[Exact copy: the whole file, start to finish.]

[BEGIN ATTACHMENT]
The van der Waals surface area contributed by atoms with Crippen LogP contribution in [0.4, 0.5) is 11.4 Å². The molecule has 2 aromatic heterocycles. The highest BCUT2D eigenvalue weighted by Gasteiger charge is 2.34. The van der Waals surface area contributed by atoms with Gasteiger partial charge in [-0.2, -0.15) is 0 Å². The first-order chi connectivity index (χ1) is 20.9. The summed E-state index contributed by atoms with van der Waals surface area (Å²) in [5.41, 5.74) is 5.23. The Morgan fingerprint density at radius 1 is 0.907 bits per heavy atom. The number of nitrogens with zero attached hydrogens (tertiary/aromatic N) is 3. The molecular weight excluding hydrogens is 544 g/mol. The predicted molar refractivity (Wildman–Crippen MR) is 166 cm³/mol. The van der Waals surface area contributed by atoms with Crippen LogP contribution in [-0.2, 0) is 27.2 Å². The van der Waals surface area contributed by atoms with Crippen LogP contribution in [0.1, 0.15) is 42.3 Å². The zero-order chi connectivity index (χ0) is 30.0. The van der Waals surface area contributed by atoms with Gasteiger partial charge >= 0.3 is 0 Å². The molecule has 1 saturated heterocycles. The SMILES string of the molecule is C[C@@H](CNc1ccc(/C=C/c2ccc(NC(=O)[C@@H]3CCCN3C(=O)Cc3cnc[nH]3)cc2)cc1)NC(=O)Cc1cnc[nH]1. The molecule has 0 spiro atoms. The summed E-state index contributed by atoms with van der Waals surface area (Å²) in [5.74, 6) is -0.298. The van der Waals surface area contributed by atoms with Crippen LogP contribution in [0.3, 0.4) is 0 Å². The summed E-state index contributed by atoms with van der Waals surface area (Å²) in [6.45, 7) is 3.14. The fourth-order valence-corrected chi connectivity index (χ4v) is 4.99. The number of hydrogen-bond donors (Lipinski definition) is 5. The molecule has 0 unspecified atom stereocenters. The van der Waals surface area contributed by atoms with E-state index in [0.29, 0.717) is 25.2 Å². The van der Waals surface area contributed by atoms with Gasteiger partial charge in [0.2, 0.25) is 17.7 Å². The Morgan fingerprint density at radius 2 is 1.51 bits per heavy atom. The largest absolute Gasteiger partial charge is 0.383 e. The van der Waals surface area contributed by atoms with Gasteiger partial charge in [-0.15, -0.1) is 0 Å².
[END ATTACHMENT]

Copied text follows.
The van der Waals surface area contributed by atoms with Crippen LogP contribution in [0.4, 0.5) is 11.4 Å². The molecule has 2 aromatic heterocycles. The highest BCUT2D eigenvalue weighted by Gasteiger charge is 2.34. The van der Waals surface area contributed by atoms with Gasteiger partial charge in [-0.2, -0.15) is 0 Å². The first-order chi connectivity index (χ1) is 20.9. The summed E-state index contributed by atoms with van der Waals surface area (Å²) in [5.41, 5.74) is 5.23. The Morgan fingerprint density at radius 1 is 0.907 bits per heavy atom. The number of nitrogens with zero attached hydrogens (tertiary/aromatic N) is 3. The molecular weight excluding hydrogens is 544 g/mol. The predicted molar refractivity (Wildman–Crippen MR) is 166 cm³/mol. The van der Waals surface area contributed by atoms with Crippen LogP contribution in [-0.2, 0) is 27.2 Å². The van der Waals surface area contributed by atoms with Crippen LogP contribution in [0.1, 0.15) is 42.3 Å². The zero-order chi connectivity index (χ0) is 30.0. The van der Waals surface area contributed by atoms with Gasteiger partial charge >= 0.3 is 0 Å². The molecule has 1 saturated heterocycles. The SMILES string of the molecule is C[C@@H](CNc1ccc(/C=C/c2ccc(NC(=O)[C@@H]3CCCN3C(=O)Cc3cnc[nH]3)cc2)cc1)NC(=O)Cc1cnc[nH]1. The molecule has 0 spiro atoms. The summed E-state index contributed by atoms with van der Waals surface area (Å²) in [5.74, 6) is -0.298. The van der Waals surface area contributed by atoms with Crippen LogP contribution in [0.3, 0.4) is 0 Å². The summed E-state index contributed by atoms with van der Waals surface area (Å²) in [6.45, 7) is 3.14. The fourth-order valence-corrected chi connectivity index (χ4v) is 4.99. The number of hydrogen-bond donors (Lipinski definition) is 5. The molecule has 0 unspecified atom stereocenters. The van der Waals surface area contributed by atoms with E-state index in [0.29, 0.717) is 25.2 Å². The van der Waals surface area contributed by atoms with Gasteiger partial charge in [0.2, 0.25) is 17.7 Å². The Morgan fingerprint density at radius 2 is 1.51 bits per heavy atom. The largest absolute Gasteiger partial charge is 0.383 e. The van der Waals surface area contributed by atoms with Gasteiger partial charge in [-0.15, -0.1) is 0 Å².